Kamel Daoud: Sex and the Muslim World

"[S]ex in the Muslim world is sick, and... the disease is spreading."

BY CounterJihad · @CounterjihadUS | April 6, 2016

Recently we discussed the case of Kamel Daoud, an Algerian citizen who has become one of Islam’s internal critics.  A celebrated writer, he was given an international platform at leading world newspapers.  His criticisms of Islam, however, brought a silencing punishment from liberal elites in the United States and Europe both.  At the last writing, two famous intellectuals had risen in a very public defense of him.  Michael Walzer and Paul Berman’s joint letter accused liberal Western intellectuals of destroying the very mechanisms by which any reform in the Islamic world might be possible.  That Daoud’s words about Islam were harsh, they pointed out, was merely because he unlike they had to live with it.

Apparently Walzer and Berman’s challenge was heeded, for the moment.  Daoud has been invited to contribute a piece to the New York Times, published in English, French, and Arabic.  Entitled “The Sexual Misery of the Muslim World,” it points out the connection between the Arab Spring — symbolized by Egypt’s Tahrir Square — and the sexual assaults in Cologne.

The piece is another strident criticism from a voice who has had to live among the consequences of what he criticizes.  He says that one of the darkest forces in “the so-called Arab world, and the Muslim world more generally, is its sick relationship with women.”

Daoud points out that the rise of Islamist thought coupled with a general prudishness has left the radical theologians as nearly the only voice in the public space on sexual matters.  Combined with the veiling and closeting of women, the Muslim world’s mental picture of sexual relations has become literally perverse.  Instead of pursuing sexual gratification through loving marriage and child rearing, sexual gratification is best had through death:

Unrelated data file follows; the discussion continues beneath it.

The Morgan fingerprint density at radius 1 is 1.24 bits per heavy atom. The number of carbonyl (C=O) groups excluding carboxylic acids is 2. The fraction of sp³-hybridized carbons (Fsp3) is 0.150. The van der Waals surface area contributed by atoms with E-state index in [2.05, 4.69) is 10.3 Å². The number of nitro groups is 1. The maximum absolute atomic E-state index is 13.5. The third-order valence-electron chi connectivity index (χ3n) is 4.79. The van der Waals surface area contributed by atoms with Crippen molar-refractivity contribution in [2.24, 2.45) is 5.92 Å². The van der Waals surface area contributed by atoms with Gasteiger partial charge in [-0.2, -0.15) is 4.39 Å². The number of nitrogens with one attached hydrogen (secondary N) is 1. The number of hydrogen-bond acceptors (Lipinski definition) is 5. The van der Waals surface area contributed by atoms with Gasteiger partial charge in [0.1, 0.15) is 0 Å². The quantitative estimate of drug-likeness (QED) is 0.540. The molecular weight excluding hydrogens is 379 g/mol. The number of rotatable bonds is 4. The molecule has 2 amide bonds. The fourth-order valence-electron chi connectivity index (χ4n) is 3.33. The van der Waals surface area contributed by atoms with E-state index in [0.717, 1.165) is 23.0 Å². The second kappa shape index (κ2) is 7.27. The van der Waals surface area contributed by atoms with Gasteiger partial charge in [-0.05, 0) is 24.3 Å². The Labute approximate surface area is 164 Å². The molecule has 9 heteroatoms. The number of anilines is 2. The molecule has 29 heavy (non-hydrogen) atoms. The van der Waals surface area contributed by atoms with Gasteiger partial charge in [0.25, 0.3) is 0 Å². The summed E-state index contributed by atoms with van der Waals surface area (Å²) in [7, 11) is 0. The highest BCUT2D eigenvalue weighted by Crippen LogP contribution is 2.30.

Orgasms are acceptable only after marriage — and subject to religious diktats that extinguish desire — or after death. Paradise and its virgins are a pet topic of preachers, who present these otherworldly delights as rewards to those who dwell in the lands of sexual misery. Dreaming about such prospects, suicide bombers surrender to a terrifying, surrealistic logic: The path to orgasm runs through death, not love.

He lists other ways in which the pursuit of Islamist sexual visions has led to perversity in these societies.  One striking example is that a man cannot be alone with a female colleague unless she has nursed him.  This fact was brought forward a decade ago by Daniel Pipes.  Lest anyone think Daoud is making this up, Pipes cites the Islamic cleric Izzat Atiyya’s fatwa recommending that adult men breastfeed from their female colleagues so that they can lawfully work together alone.  As of 2010, the fatwa had been reiterated by Saudi Minister of Justice cleric ‘Abd al-Muhsin al-Obikan.

As Daoud points out, the consequences of this sickness cannot be contained in the Muslim world.  Cologne is only the incident of the moment.  Unless the disease is addressed, we will all suffer from its effects.



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